It wasn’t supposed to exist. “The” Google Phone. Then we (and others) heard otherwise. And now, Google isn’t just handing this “sexy beast” out to employees, they’re going to sell it directly. Everything has changed. Here’s what we know.
• The Wall Street Journal says it’s made by HTC and called the Nexus One. It’ll be sold online, directly by Google. You’ll have to get your own mobile phone network (which suggests it’s an unlocked device). Curiously, the WSJ says, “unlike the more than half-dozen Android phones made by phone manufacturers today, Google designed virtually the entire software experience behind the phone”. Sounds weird, since they designed the look and feel of the software on the Droid and G1 too, except that our source had told us before that the current Android we know isn’t the “real” Android. Also odd sounding: that name, Nexus One. But maybe not that odd.
• Google confirmed they handed out “a device that combines innovative hardware from a partner with software that runs on Android to experiment with new mobile features and capabilities and we shared this device with Google employees across the globe”.
• A bunch of Google employees tweeted stuff like the phone is “like an iPhone on beautifying steroids”.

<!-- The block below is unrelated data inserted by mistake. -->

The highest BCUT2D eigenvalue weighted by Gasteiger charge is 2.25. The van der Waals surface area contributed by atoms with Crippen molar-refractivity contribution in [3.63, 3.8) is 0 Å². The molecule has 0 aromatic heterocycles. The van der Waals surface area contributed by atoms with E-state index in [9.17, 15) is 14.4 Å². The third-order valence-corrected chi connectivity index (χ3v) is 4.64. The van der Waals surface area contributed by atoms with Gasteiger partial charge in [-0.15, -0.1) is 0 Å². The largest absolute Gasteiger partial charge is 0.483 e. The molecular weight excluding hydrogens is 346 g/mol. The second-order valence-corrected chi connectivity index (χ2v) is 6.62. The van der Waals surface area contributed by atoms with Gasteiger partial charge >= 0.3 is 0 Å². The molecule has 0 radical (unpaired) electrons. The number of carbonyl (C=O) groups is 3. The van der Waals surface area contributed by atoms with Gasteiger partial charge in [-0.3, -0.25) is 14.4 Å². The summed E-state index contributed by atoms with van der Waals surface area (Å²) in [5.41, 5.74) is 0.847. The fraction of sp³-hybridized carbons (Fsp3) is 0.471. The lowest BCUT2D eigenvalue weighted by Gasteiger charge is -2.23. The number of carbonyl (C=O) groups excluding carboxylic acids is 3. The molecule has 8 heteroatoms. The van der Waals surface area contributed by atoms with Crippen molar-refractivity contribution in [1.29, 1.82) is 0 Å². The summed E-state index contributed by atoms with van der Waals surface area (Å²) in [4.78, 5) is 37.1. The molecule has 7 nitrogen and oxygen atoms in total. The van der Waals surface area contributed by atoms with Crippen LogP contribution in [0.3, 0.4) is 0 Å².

• It probably looks like this:
• It’s supposedly an unlocked GSM phone running Android 2.1, powered by the crazyfast Snapdragon processor, with an OLED touchscreen (no keyboard), dual mics (for killing background noise), and enhanced voice-to-text powers. It’s gonna be alllll Google branding. And it’s probably coming out in January. Which jibes with what our source saw a couple weeks ago, a huge screen running a brand new version of Android unlike anything out there.
• We heard it was referred to, at least in some capacity in the staff meeting where they were handed out, as the “Passion”.
It’s hard to understate just how radically this changes the landscape not just for Android, but what it means for Google and their relationship to the mobile phone industry. The Google Phone is a radically different model, a shift from the Microsoft one (make the software, let somebody else deal with the hardware), to the Apple and BlackBerry and one (make the software and the hardware, tightly integrated). And Google’s even taking a step further, by selling it directly, bypassing the carriers entirely, at least initially.
It’s a powerful message: to the companies making phones running Android, to the carriers, to developers, to consumers. Google is in this to win. Everything has changed.